Monday, April 13, 2015

College Ready, My Butt

There are some parts of the ed reform debates that have repeated so many times, we almost forget that they don't actually make sense.

For instance, the beloved mantra "college and career ready."

What the heck does that even mean?

David Conley, Ph.D, of the Education Policy Improvement Center, has presented on this many times-- he has a set of slides over at the CCSSO website-- and he offers this definition:

The level of preparation a student needs in order to enroll and succeed-- without remediation-- in a credit-bearing course at a postsecondary institution that offers a baccalaureate degree or transfer to a baccalaureate program, or in a high-quality certificate program that enables students to enter a career pathway with potential future advancement.

In case you're wondering, he goes on to define "succeed" as basically "pass the course well enough to continue to the next course or complete the program." So, the Peter Principle is not invoked, I guess.

Note that the "career" portion of readiness doesn't include anything that you can do with a high school diploma. He has also disqualified any job that doesn't allow for future advancement, which is unfortunate since that rules out teaching as an actual career. Go figure.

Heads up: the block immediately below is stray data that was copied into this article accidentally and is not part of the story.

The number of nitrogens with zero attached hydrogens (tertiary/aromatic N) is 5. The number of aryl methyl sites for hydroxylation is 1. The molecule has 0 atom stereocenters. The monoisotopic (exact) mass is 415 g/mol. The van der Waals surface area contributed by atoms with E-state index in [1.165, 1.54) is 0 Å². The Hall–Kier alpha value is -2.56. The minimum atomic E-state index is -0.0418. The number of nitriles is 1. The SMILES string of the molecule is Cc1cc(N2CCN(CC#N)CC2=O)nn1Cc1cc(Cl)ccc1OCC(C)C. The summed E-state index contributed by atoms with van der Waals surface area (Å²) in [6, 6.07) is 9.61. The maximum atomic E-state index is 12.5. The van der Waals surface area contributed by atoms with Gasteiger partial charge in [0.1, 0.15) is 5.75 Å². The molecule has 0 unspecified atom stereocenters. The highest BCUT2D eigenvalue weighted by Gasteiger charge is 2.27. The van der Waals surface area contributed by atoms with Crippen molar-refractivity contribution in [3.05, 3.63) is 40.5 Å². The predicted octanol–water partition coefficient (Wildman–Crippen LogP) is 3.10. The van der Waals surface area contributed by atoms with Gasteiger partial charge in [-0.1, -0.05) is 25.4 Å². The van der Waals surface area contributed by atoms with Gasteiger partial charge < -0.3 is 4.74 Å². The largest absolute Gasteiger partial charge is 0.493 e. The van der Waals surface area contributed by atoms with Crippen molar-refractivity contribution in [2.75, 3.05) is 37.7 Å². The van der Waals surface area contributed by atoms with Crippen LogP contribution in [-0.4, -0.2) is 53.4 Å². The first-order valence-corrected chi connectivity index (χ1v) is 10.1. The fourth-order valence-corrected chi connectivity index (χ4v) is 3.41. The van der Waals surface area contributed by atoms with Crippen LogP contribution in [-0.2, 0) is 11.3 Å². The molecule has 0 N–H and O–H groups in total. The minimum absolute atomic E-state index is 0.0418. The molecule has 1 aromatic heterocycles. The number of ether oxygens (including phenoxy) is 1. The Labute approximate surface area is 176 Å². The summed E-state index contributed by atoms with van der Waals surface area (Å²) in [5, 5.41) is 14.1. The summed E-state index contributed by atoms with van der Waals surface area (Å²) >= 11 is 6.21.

But even as a measure of college readiness, this is an unhelpful mess. "Enroll and succeed in a credit-bearing course." Any course? As long as I can pass any one entry level course, I'm college ready? If I'm ready to take a music theory course, am I college-ready? And if so, why isn't any instrument in place to mark me college ready? And if not, then why not? Because it would seem that a student is only college ready if she scores well on a math and ELA test, but lots of people go on to college for other things. Is a brilliant young musician or scientist or historian or welder who can't pass a Big Standardized Math test not ready for college, even if they won't take a single math class once they get there?

And really-- which college? Because I'm pretty sure that college ready for the University of Southern North Dakota at Hoople looks a great deal different from college ready for Harvard. For that matter, I'm pretty sure that college ready for Harvard looks a lot different from college ready for the Tulsa Welding School.

The whole complex of questions is further confused by frequent conflation of "college ready," "on grade level," and "scoring proficient." These three ideas are often discussed as if they are interchangeable, but they are not.

We're also ignoring all the non-academic issues. Every year, students slink home from college carrying failing grades that are not the result of any academic, intellectual, or skill issues, but instead resulting from a failure to master their own Hey I'm At College independence. There is no standardized test for self-discipline and responsibility.

We especially have no clue what college readiness looks like on the elementary level. You can see where we're headed-- we'll find a correlation between third grade reading scores and college success, but we'll call it causation rather than look for the common cause of both (spoiler alert: it's wealth).